He seems to be off to a good start. Doughty, prone to weight problems, stayed in shape during the NHL lockout by working with a trainer and practicing with the junior team near his home in London, Canada. Gearing up for the opening of training camp Sunday and launching the 48-game season next Saturday, Doughty pronounced himself pleased with his fitness after he joined teammates for an informal workout in El Segundo.
"I probably weigh about 205 right now, which is a little bit down from what it was last year, so I'm feeling good," he said Friday. "This week is going to be important for everyone to get in shape and get back into game form, so we're all looking forward to it."
The most important choices for Doughty's life and career are still ahead.
He has the skating ability, vision, shot, and defensive instincts to take a stranglehold on the Norris Trophy, awarded annually to the NHL's top defenseman, and he finished third in voting for the 2009-10 season. Doughty, 23, acknowledged he hasn't consistently maintained that level of performance but said he's committed to getting back and staying there.
"It's one of my dreams to do that," he said of winning the Norris. "I was close a couple years back and I felt like my regular seasons haven't lived up to that. So this year's going to be a big one for me, I hope."
He has also discovered the importance of making the right decisions outside of hockey, no small matter.
Doughty was accused of sexually assaulting a 25-year-old woman last March 1, an allegation that became public shortly after the Kings won the Stanley Cup in June. Los Angeles County prosecutors declined to file charges, citing insufficient evidence, but Doughty said the incident affected him.
"I've definitely learned to make wiser choices, but at the same time the whole situation was kind of out of my hands. It's over with now and I've learned from it."
When he's willing to listen and learn, he has shown what a brilliant player he can be.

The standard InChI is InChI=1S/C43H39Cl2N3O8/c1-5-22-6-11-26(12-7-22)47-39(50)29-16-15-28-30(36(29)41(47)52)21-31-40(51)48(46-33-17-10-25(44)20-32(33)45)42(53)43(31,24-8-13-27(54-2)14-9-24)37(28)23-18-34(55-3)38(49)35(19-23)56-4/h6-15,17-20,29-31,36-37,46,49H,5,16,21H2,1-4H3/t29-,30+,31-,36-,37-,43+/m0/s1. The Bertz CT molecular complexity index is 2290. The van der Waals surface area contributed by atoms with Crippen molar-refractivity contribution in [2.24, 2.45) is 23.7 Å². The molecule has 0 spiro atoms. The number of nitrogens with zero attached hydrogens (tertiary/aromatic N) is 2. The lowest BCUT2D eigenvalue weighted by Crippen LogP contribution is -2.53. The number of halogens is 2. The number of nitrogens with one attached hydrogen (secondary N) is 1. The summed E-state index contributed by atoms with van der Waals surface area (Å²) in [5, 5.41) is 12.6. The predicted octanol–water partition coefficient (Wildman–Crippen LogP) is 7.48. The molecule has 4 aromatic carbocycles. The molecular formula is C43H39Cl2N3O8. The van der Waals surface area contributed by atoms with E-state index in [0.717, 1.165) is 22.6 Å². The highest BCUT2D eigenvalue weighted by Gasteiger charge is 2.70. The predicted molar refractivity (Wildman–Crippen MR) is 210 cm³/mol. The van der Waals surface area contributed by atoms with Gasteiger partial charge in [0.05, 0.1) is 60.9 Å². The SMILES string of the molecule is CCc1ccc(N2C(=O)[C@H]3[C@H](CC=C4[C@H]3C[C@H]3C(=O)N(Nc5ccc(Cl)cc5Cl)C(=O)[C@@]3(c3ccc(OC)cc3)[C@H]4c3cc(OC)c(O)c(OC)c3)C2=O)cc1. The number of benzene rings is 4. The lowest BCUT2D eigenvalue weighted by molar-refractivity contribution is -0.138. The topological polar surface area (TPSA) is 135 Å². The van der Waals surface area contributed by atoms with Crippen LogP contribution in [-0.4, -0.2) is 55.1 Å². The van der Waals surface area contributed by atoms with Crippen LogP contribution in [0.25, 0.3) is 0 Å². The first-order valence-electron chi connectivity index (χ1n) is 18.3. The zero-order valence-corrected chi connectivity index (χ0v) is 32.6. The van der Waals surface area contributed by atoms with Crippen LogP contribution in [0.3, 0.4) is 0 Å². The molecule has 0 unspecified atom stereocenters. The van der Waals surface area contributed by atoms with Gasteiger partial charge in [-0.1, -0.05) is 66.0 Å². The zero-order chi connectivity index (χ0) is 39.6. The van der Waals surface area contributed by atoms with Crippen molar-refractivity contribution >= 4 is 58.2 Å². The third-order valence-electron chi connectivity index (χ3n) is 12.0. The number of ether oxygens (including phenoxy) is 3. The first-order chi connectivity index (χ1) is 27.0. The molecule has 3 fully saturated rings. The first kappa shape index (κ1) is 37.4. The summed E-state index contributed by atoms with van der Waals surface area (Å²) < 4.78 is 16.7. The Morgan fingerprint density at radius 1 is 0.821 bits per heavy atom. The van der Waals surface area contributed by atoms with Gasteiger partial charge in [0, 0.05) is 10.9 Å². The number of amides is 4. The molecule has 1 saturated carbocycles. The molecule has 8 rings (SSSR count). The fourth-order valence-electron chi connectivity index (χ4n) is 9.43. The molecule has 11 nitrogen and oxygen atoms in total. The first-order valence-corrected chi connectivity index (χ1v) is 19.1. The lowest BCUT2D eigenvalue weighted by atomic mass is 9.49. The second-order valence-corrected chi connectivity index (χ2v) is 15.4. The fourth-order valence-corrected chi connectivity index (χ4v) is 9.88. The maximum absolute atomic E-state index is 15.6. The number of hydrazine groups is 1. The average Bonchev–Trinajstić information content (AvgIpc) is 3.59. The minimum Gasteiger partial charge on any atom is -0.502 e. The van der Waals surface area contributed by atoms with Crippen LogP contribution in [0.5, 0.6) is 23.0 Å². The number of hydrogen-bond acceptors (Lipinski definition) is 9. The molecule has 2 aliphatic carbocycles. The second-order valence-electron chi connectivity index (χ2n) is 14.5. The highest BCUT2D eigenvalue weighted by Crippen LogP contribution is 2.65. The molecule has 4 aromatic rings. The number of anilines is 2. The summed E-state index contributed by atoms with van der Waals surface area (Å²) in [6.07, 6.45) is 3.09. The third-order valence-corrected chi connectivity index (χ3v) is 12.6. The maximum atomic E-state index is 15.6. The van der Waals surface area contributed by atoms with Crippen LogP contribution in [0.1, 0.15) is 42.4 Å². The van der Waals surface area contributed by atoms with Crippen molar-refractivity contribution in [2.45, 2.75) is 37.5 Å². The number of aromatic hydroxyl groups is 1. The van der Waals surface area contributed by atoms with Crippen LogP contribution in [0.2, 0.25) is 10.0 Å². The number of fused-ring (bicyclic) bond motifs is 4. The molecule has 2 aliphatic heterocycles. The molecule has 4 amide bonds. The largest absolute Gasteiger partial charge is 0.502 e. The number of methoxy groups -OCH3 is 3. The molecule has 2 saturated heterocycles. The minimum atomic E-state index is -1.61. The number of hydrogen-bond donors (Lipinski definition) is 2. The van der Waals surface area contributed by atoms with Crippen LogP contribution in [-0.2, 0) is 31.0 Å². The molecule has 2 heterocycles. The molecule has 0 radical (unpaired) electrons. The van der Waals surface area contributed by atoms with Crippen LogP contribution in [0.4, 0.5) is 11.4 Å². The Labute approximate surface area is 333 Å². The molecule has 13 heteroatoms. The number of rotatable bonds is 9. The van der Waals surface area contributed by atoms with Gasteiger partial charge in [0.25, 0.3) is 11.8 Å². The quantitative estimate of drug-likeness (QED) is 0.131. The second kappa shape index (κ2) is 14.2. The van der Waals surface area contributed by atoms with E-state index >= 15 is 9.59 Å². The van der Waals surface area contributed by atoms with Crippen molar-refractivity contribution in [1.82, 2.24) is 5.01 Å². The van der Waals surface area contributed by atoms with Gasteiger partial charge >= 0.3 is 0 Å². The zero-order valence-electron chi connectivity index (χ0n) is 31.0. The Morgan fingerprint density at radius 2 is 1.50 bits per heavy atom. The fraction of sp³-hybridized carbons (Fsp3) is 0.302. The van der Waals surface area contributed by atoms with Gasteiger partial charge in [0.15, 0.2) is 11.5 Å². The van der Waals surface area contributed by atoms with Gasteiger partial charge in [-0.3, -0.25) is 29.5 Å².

Although he clashed early last season with assistant coach John Stevens, who guides the Kings' defensemen, they developed a solid working relationship after Doughty realized Stevens was offering constructive criticism, not picking on him. The team's coaching change from Terry Murray to Darryl Sutter — and Sutter's decision to reunite Doughty with defensive stalwart Rob Scuderi — also proved immensely positive for Doughty, who had struggled to shake off the effects of a concussion he suffered in October, 2011.
"My whole game turned around when Darryl came in. I started playing a lot better," Doughty said. "They put me back with Scuds, who I've been comfortable with for a few years now. I think when that happened, my season started to turn around and I started to play like I know I can."
That became evident in the playoffs, when he contributed four goals, 16 points and a plus-11 rating to the Kings' Cup drive.
He surely looked like a Norris Trophy winner then.
"I think he's always been capable of that, ever since he was nominated for it a couple of years ago," captain Dustin Brown said. "It's just, for him, I think it's important that he just focuses on his whole game.
"Sometimes he's playing real good hockey and he gets frustrated because he's not getting points. And I understand that, but he plays against the top teams' top-line guy. He's our No. 1 defenseman. He brings a lot more to the table than just getting points and that sort of thing. He has a pretty complete game. He has to just really focus on having it every night."
If Doughty can elevate his game, the Kings should have a better chance of getting home-ice advantage in the playoffs instead of entering as the No. 8-seeded team. They have the depth to withstand losing center Anze Kopitar to a sprained knee for what is likely to be a two-to-three-week recovery, and Doughty said General Manager Dean Lombardi's skill in keeping the Cup-winning roster together means players don't have to waste time getting to know each other and can get right to business.
"It's in our hands now," Doughty said. "We're determined to win it again, of course, and we have the team to do it. We've just got to be mentally and physically prepared."
The status of defenseman Willie Mitchell, who team officials had said "tweaked" his knee during the lockout, remained unclear Friday. Lombardi said he understood the injury to be an impingement, or pinching, and is not a ligament injury. More information might be available after the lockout officially ends — which is expected Saturday — and teams can have extensive contact with players.